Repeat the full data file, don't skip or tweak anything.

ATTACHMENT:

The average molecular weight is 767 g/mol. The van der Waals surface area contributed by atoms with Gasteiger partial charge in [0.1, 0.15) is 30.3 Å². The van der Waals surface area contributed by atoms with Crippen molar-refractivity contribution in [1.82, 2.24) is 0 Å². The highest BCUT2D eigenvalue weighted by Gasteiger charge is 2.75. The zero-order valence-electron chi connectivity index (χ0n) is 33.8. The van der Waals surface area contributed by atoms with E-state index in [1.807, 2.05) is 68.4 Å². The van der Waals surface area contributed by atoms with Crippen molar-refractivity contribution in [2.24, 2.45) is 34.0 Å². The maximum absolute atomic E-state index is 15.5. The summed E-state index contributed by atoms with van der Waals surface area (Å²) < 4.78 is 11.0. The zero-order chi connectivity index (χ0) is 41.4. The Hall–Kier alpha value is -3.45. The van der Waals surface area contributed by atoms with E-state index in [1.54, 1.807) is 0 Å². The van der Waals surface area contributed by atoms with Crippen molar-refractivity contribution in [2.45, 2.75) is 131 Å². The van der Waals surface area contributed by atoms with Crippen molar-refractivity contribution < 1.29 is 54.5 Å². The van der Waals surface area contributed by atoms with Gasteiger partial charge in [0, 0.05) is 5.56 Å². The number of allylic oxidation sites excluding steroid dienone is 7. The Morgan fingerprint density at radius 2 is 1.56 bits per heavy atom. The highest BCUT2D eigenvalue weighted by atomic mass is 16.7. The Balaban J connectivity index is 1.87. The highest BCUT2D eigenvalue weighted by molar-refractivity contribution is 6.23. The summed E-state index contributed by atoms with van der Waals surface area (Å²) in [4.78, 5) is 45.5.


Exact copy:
The average molecular weight is 767 g/mol. The van der Waals surface area contributed by atoms with Gasteiger partial charge in [0.1, 0.15) is 30.3 Å². The van der Waals surface area contributed by atoms with Crippen molar-refractivity contribution in [1.82, 2.24) is 0 Å². The highest BCUT2D eigenvalue weighted by Gasteiger charge is 2.75. The zero-order valence-electron chi connectivity index (χ0n) is 33.8. The van der Waals surface area contributed by atoms with E-state index in [1.807, 2.05) is 68.4 Å². The van der Waals surface area contributed by atoms with Crippen molar-refractivity contribution in [2.24, 2.45) is 34.0 Å². The maximum absolute atomic E-state index is 15.5. The summed E-state index contributed by atoms with van der Waals surface area (Å²) < 4.78 is 11.0. The zero-order chi connectivity index (χ0) is 41.4. The Hall–Kier alpha value is -3.45. The van der Waals surface area contributed by atoms with E-state index in [1.54, 1.807) is 0 Å². The van der Waals surface area contributed by atoms with Crippen molar-refractivity contribution in [2.45, 2.75) is 131 Å². The van der Waals surface area contributed by atoms with Crippen molar-refractivity contribution < 1.29 is 54.5 Å². The van der Waals surface area contributed by atoms with Gasteiger partial charge in [0, 0.05) is 5.56 Å². The number of allylic oxidation sites excluding steroid dienone is 7. The Morgan fingerprint density at radius 2 is 1.56 bits per heavy atom. The highest BCUT2D eigenvalue weighted by atomic mass is 16.7. The Balaban J connectivity index is 1.87. The highest BCUT2D eigenvalue weighted by molar-refractivity contribution is 6.23. The summed E-state index contributed by atoms with van der Waals surface area (Å²) in [4.78, 5) is 45.5.